And of course, the Intelligent Design Network's John Calvert, an attorney and managing director in Johnson County, Kansas, reacted to the offering of the course by saying "To equate intelligent design to mythology is really an absurdity, and it's just another example of labeling anybody who proposes (intelligent design) to be simply a religious nut. That's the reason for this little charade."
"Little charade." That reminds me of Kristinn Taylor calling Cindy Sheehan's vigil a "publicity stunt."
Since I've been thinking about intelligent design for about four and a half decades (I'm 49 now and I probably started seriously thinking about God creating the heavens and the earth when I was around 4), you can imagine I've developed a few opinions on the subject. A couple of years ago, while I was writing an episode of my yet-to-be-produced drama series, the topic of the origin of the universe came up, as it usually does whenever I write about characters who are deep thinkers. In this episode, the central character, Zeph, who is from a deeply religious Amish background and is now an agnostic, has a long, laid-back discussion with a new friend, Sadiq, an Iraqi-American who grew up in a mostly secular environment and is now exploring his Muslim heritage. This is an excerpt from the dialogue.
SADIQHave you kept any of your faith from when you were Amish? ZEPHMostly I've been describing myself as an atheist. But to be truly scientific, I need to acknowledge the possibility of the existence of God, and so I should call myself an agnostic. SADIQYou acknowledge the possibility of the existence of God? ZEPHIt's a long shot, but sure, it's possible. Since we learned from Hume in philosophy 101 that nothing can be conclusively proven, we know that we can't conclusively prove the non-existence of God. Of course every fervent believer takes that as absolute proof that God exists, because his non-existence can't be proven.
(Looks to Sadiq apologetically)
I'm sorry. I didn't mean to—
SADIQIt's okay. I'm not a fervent believer. ZEPHHave you always believed in Allah, or was that something you had to develop when you returned to Islam? SADIQI've always believed there was something, some supernatural entity. Some self-aware, creative energy-accretion. And so it was a simple matter of applying the name Allah to that entity when I started studying Islam. Actually, the book I started with was Islam for Dummies. ZEPHYou didn't. Heh.
Zeph nods in recognition.
SADIQThen I read a few other books. I couldn't accept every statement I read about the nature of Allah. But studying those books...felt good. I felt a profound sense of well-being. A connectedness with past generations. ZEPHYeah. I miss that.
Zeph shrugs and frowns and hesitates before responding.
SADIQYou can't come to the point where you can accept the idea of just an entity, a guiding presence in the universe? Forget names. Any names we've come up with for the entity are wrong. It has its own name.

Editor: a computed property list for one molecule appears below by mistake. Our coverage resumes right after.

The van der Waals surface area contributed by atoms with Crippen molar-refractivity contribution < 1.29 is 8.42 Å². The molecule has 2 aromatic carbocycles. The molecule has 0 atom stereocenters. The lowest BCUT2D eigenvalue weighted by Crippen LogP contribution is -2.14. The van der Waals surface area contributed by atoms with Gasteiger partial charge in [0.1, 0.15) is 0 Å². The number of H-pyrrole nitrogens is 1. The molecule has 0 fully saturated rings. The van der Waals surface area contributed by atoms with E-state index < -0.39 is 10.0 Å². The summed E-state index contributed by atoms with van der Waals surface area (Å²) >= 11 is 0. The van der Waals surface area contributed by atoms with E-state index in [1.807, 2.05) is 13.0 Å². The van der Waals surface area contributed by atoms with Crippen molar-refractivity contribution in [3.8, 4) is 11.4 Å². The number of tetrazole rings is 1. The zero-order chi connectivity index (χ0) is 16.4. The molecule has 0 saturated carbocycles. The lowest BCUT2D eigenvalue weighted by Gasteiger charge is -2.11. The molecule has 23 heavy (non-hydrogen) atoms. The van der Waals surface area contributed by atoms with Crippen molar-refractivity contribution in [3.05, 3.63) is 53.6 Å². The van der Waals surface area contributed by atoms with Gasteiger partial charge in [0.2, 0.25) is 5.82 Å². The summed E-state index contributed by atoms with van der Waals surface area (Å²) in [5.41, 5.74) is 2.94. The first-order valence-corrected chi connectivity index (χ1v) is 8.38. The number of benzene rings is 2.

Sadiq processes this a moment and then chuckles.
ZEPHI acknowledge the possibility of it.
It's hard to explain. It's like... Picture somebody blowing smoke rings up into a dark room. Or I guess they would be smoke domes. Smoke balloons. It's a dark room, but there's enough light that we can see these smoke domes slowly expanding and dissipating. Okay, now, at the microscopic level, think of all of the particles of soot that make up that smoke. Incredibly fine, tiny particles of soot. Okay, now think of each tiny particle of soot...as a galaxy.
SADIQNot just a star, a galaxy of stars in each particle of soot. "Billions and billions." ZEPHHeh. "Come with me..." Okay, now locate the speck of soot that represents the Milky Way. SADIQYeah, I see your point—an entity who can relate to the universe at that scale, how can it interact with us at our scale? ZEPHIt's totally possible that an entity exists who finds the spread of galaxies no more complex than a city. Or a motherboard. And it's totally possible that an entity exists who can interact with our daily lives. SADIQYeah—but how can those entities be the same, the scales are so vastly different. I see. ZEPHAnd it's entirely possible that there are nested entities ranging from the local to the universal. And beyond! But then you're starting to talk about a corporate chart. A population of entities. SADIQAnd if you don't like something about the local entity, can you go to its supervisor? ZEPHHeh. But then again, after reading about quantum weirdness, I have to admit that my thinking about scale is limited to my three-dimensional experience. SADIQQuantum weirdness... Schrödinger's cat. Superposed states. ZEPHYeah. Split a beam of electrons, alter one of the beams, and the other beam is altered simultaneously, regardless of the distance between them. SADIQYeah, I remember a lecture on this. It's as if the separated particles are actually the same particle in a different dimension. ZEPHSo, in a six-dimensional universe, this universe might be fairly easy to manage. It's possible.
If a proponent of intelligent design wants to make bold, confident statements about its validity, he or she must be as familiar as possible with the nature of the known universe for those statements to be informed and credible. But when the human brain honestly tries to grasp the incomprehensibility of, say, the number of atoms in the known universe, or the time it takes light to travel from here to the edge of the known universe, confidence usually isn't the result.